New Rule Requires U.S. Counsel to Represent Foreign Trademark Applicants and Registrants
The U.S. Patent and Trademark Office (USPTO) issued a new rule that requires foreign trademark applicants and owners to be represented by an attorney licensed in the United States. Under the U.S. counsel rule, codified at 37 C.F.R. § 2.11(a), any trademark applicant or registrant domiciled outside of the United States must retain U.S. counsel to file any document before the USPTO. This rule change is an effort to combat the unauthorized practice of law as well as the use of fake or suspicious specimens. The rule change was prompted by the USPTO’s examination of foreign trademark applications. In some cases, foreign applicants filed hundreds of trademark applications in their own names. After reviewing those applications, the USPTO discovered that those applications were, in fact, filed by foreign practitioners.
This is a problem because foreign attorneys are not authorized to practice before the USPTO. The USPTO’s investigation further revealed a link between the unauthorized practice of law and the use of fake or suspicious specimens. This is an important issue because filing a valid specimen showing use of a mark in commerce is required to obtain a trademark registration. The use of bogus specimens has allowed applicants to be granted trademark registrations that they are not legally entitled to receive.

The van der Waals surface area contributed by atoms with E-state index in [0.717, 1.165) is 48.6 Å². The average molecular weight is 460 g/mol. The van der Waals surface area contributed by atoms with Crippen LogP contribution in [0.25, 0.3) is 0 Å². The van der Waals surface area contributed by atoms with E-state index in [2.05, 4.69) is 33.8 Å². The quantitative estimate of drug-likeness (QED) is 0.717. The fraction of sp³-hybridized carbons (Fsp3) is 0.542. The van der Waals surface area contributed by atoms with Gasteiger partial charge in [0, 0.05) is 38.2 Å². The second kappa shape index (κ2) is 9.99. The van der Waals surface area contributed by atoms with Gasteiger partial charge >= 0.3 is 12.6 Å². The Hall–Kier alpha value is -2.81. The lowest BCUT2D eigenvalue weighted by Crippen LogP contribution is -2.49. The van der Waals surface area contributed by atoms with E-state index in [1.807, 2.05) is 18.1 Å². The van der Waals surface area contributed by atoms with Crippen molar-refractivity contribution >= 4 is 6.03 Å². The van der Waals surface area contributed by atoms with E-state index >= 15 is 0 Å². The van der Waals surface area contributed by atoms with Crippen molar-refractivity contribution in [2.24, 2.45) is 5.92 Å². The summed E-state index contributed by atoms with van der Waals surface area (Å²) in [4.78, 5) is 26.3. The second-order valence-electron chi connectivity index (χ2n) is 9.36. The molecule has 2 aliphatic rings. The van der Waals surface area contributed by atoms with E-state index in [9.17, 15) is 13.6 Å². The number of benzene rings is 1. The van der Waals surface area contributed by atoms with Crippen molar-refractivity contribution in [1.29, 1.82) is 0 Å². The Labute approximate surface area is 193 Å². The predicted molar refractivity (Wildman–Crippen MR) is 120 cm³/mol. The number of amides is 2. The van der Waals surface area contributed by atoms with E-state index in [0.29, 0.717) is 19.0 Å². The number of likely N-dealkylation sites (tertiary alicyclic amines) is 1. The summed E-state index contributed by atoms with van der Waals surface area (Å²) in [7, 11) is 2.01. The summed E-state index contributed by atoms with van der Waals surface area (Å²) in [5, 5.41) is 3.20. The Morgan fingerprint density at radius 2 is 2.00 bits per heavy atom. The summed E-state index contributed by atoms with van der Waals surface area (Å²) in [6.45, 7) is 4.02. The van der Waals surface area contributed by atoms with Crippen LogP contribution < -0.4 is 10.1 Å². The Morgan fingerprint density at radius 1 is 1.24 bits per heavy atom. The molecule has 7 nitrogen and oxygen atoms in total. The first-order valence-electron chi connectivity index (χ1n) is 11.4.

This rule change should help those with valid trademark rights protect their rights in the United States. In our practice, we have encountered foreign applicants, particularly Chinese companies, who have applied to register marks for dozens of products where it is doubtful that the applicant has actually used the mark in commerce. Those marks can be cited as a reason to deny registration to a legitimate user of a similar mark. Once a trademark is registered, the only way to remove it from the register is through a petition to cancel, which can greatly increase the cost of obtaining a trademark registration. Since the USPTO has limited authority to sanction foreign practitioners or companies for filing phony specimens, the rule change should result in greater care in registering marks that are validly used in commerce.
We have experience in representing companies and individuals with their trademark matters in the United States. We have also worked with legal counsel throughout the world in protecting international trademark rights. We would be glad to represent you in registering your trademark in the United States or submitting any of the maintenance filings needed to keep your registration active in the United States. Please contact us if we can be of assistance.
This article is provided for general information and should not be relied upon as legal advice for a specific situation. If you are in need of specific advice or legal representation, please do not hesitate to contact us.
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